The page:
Between March 2010 and 2011 successive governments have made a total of an additional £300 million available to assist local authorities in repairing the severe damage to their roads. Serious funding shortfall signals danger. Authorities continue to report an annual shortfall in the highway maintenance budget they receive from central government. This year it amounts to £895 million, an increase of 12% on last year’s shortfall. Asked to estimate the level of one-off investment needed to get their roads back into reasonable condition local authorities estimated that £10.65 billion (aggregated across england and Wales) would be required. This is an increase of £1.15 billion on the amount estimated last year. Under funding of highway maintenance programmes is believed by 90% of local authorities to create a threat to road user safety.
AIA Chairman, Colin Loveday, highlights the industry’s growing concern: “Local authorities are doing what they can, but reactive maintenance – such as simply filling potholes when they appear – is at least 20 times more expensive than planned preventative maintenance.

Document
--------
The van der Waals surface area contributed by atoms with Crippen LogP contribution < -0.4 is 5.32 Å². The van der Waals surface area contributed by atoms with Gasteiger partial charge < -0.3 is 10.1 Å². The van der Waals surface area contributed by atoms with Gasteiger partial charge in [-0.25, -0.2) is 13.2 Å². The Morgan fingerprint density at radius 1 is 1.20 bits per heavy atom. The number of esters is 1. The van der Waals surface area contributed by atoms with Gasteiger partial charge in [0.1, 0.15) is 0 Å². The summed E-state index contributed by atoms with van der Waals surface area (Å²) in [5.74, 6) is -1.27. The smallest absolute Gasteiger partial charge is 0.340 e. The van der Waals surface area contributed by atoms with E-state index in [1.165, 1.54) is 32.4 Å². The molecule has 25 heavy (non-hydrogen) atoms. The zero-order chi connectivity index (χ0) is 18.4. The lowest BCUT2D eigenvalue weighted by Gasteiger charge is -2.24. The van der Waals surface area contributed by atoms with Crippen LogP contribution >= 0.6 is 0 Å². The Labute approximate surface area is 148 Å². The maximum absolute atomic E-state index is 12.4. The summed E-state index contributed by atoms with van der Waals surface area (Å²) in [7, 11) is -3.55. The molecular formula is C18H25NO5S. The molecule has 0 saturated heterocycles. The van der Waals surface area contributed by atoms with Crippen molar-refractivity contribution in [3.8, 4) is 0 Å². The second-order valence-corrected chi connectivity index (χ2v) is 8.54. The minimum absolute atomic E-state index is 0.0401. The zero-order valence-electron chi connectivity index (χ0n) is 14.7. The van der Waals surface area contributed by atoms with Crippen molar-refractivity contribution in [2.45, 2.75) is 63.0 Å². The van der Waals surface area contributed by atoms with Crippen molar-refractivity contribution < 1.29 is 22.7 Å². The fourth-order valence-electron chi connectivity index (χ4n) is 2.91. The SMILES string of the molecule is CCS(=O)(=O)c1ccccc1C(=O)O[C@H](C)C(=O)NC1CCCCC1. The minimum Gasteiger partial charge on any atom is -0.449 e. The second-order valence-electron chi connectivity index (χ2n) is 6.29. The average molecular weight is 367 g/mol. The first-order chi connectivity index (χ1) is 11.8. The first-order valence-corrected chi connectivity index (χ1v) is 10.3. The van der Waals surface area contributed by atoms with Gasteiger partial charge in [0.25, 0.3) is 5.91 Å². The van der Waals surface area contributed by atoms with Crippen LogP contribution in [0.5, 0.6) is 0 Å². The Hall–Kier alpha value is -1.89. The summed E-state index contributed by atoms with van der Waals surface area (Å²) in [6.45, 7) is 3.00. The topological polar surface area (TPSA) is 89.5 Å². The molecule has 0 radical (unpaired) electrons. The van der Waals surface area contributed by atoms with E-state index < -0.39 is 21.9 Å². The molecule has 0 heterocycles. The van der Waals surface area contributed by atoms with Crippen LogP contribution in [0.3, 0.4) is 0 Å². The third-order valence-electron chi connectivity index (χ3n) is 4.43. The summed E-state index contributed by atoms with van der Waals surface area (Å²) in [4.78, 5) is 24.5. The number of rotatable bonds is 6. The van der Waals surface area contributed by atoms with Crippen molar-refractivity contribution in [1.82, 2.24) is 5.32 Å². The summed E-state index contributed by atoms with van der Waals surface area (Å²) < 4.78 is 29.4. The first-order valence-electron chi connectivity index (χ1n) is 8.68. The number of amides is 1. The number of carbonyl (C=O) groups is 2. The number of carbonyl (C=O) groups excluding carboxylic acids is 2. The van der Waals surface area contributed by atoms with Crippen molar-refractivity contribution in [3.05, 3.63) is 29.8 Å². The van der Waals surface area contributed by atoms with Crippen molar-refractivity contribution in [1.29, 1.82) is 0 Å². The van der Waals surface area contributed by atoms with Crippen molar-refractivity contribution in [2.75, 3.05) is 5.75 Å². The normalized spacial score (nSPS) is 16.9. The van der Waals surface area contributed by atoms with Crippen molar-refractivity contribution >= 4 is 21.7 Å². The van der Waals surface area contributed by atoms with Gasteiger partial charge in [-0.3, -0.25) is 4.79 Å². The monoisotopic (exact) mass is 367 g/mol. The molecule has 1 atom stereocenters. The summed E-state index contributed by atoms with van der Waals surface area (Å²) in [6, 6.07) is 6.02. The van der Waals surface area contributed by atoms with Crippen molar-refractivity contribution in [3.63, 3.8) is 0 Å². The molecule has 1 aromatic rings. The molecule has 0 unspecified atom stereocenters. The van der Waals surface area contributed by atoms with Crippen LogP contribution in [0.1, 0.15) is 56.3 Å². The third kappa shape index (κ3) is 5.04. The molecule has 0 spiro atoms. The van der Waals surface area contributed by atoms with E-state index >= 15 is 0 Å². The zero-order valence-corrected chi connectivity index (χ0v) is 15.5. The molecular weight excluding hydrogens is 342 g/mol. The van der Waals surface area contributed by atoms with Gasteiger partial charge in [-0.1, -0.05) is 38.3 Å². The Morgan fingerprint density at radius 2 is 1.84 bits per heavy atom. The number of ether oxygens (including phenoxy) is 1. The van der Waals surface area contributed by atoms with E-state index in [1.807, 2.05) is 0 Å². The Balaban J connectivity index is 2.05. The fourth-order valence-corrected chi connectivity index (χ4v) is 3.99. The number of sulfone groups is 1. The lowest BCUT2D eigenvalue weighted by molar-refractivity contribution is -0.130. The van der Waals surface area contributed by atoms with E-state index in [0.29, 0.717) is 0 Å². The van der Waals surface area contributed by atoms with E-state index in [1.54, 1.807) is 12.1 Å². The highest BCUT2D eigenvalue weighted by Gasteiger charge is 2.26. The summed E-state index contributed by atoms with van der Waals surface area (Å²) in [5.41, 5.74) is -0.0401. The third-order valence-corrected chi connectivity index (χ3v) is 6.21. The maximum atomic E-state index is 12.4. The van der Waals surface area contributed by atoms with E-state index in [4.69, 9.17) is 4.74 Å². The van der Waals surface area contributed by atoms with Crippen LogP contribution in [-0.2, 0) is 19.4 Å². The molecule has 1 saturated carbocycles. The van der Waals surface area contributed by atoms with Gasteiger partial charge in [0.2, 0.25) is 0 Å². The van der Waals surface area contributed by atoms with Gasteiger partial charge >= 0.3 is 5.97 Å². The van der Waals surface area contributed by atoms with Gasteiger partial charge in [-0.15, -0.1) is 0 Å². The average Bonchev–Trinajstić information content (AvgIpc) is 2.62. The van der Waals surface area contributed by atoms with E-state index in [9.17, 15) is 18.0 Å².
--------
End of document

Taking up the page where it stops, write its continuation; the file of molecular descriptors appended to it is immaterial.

“The annual shortfall in budget has increased this year and spending review cuts translate to a potential loss of another £440 million over the next four years. The additional £200 million announced in February and March this year is welcome but if the government wants to save the country money it should be investing in local roads now to save a massive repair bill later on.”